Why Amazon Shouldn’t Apologize For Its Success
We do it as sports fans, or when watching our favorite reality TV show.
The same can often be said for business, where – sometimes rightfully so – there’s can be an innate weariness and distrust for the “big guy.”
Ever since the days of J.P. Morgan and Teddy Roosevelt, there’s a tendency to look at the company making all the money and wonder what they’ve done to cheat the system or mistreat the public.
Through the past couple of years, this is the narrative that has quietly but firmly built around Amazon.com, where shots have come from multiple directions trying to nail the e-retailer for bad business.
In fact, there’s an entire Wikipedia page devoted to Amazon.com controversies that covers accusations ranging from differential pricing to warehouse conditions for employees.
At MPS, we’re not here to get political or serve as judge and jury for issues like those. We’ll leave that to the journalists and the court of public opinion.
Where we’re a bit more willing to ‘rule’ is the not-uncommon depictions of Amazon as a villain, that appear to be rooted simply in its success.
For example, a recent article from CNN Money uses the subtitle, “A growing number of traditional American retailers are in intensive care — and Amazon put many of them there.”
When the concept of failing retailers is broached, there’s a natural association with particularly negative imagery and effects: shuttered buildings, job losses, reduced competition, and a weakened economy, for example.
And while not expressly labeling them the bad guy, there’s unquestionably a negative connotation by using the phrase, “Amazon put [the failing retailers] there.”
It goes without saying it’s vital in a capitalist system to maintain oversight of big businesses to ensure corporations aren’t using their size as leverage to take advantage of the consumer and society at large, but by the same token it’s equally important to not demonize legitimate success.
Changing with the Times
Western Union built the first transcontinental telegraph line in 1861, and by the mid-20th Century had a virtual monopoly on North American telegraph service.
But it probably wouldn’t exist today if they had rested on those laurels and not adapted to fit the fast-changing technology of the past century.
Among many other advances made over time in its offerings and infrastructure, the company began offering charge cards in 1914 and Telex service in 1958. They were at the forefront of satellite communications technology in the 1970s, while also playing a significant part in the proof-of-concept of what became the Internet.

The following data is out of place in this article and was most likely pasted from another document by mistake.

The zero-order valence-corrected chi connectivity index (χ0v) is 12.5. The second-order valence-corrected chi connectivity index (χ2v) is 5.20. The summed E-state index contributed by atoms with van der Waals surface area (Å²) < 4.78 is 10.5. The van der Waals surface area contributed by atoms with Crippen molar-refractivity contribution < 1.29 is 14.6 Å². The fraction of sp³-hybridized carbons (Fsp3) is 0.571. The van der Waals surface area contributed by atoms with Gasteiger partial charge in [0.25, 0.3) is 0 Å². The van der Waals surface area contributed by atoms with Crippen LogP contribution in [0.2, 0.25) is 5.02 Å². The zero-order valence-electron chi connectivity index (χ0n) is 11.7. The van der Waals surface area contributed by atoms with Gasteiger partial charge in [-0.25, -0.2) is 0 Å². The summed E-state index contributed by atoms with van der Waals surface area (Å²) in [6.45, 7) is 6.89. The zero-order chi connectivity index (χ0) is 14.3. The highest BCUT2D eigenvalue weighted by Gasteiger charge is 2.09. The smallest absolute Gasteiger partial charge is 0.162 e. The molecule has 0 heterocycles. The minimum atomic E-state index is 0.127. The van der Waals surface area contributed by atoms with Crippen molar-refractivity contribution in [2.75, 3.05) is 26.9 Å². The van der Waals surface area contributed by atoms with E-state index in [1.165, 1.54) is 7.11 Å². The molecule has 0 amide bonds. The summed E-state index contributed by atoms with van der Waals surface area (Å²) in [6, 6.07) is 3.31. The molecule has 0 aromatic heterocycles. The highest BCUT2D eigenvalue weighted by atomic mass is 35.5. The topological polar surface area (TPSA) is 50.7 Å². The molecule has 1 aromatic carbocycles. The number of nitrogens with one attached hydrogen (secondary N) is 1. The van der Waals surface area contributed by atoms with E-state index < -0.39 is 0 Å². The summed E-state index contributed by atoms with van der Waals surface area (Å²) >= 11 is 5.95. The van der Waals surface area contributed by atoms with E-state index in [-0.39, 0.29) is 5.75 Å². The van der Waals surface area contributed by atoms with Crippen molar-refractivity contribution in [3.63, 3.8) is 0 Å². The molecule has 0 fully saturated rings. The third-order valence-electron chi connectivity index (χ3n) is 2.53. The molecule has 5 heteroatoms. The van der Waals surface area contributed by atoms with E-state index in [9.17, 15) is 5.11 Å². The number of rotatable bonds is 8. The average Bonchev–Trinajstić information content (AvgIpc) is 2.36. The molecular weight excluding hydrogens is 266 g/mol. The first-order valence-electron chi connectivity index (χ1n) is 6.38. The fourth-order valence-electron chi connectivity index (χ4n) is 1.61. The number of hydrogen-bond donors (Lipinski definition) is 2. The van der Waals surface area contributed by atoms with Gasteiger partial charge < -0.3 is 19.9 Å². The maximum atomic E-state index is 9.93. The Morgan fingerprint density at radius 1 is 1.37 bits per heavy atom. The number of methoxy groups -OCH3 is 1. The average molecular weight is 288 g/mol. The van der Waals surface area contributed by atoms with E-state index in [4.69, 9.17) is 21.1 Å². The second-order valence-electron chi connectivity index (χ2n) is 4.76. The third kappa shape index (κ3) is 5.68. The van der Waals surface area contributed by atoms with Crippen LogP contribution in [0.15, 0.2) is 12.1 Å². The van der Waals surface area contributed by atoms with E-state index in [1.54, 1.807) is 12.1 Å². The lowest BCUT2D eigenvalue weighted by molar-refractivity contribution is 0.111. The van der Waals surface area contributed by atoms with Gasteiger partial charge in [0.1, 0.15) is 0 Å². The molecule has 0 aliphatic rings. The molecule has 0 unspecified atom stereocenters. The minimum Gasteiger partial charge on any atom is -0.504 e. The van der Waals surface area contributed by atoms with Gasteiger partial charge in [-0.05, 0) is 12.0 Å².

It hasn’t been completely smooth sailing for Western Union all along, but if telegrams were still their meat-and-potatoes, they likely would’ve crumbled into a mess of dots and dashes long ago.
And, today – 166 years since its founding – the company remains in the Fortune 500.
Two Steps Behind
Macy’s, K-Mart, and Sears aren’t where they are today because Amazon “put them there.”
In the mid-1990s, when it became clearer Amazon and e-commerce could very likely play significant roles in the future of retail, those organizations were well-known entities with name recognition far exceeding that of Amazon — then a little, online bookstore.
If these retailers had embraced e-commerce technology then with the same purpose and intent of Amazon, the big names would’ve been far more likely to gain initial market share simply due to their reputation as a trusted large-scale retailer.
Even those retailers that have had an online presence for 20-plus years perhaps didn’t take e-commerce seriously enough or invest adequately in keeping up with the competition.
Macy’s, for example, has had a website since 1996 (e-commerce didn’t launch there until several years later), but in 1998 their CEO compared the importance of Macys.com to that of their mail-order catalog.
Ultimately, the truth resides in this 2016 article, which laments, “Sears tanked because the company failed to shift to digital.”
As Amazon continues to grow, it clearly must adhere to the same expectations of corporate responsibility as any organization employing thousands and serving millions.
However, while it’s perhaps human nature to cast the big guy as the bully taking everyone’s lunch money, it’s important to not assume immorality in what may have been simply recognizing an opportunity that would change the world; and putting time, effort, and ingenuity into the right place.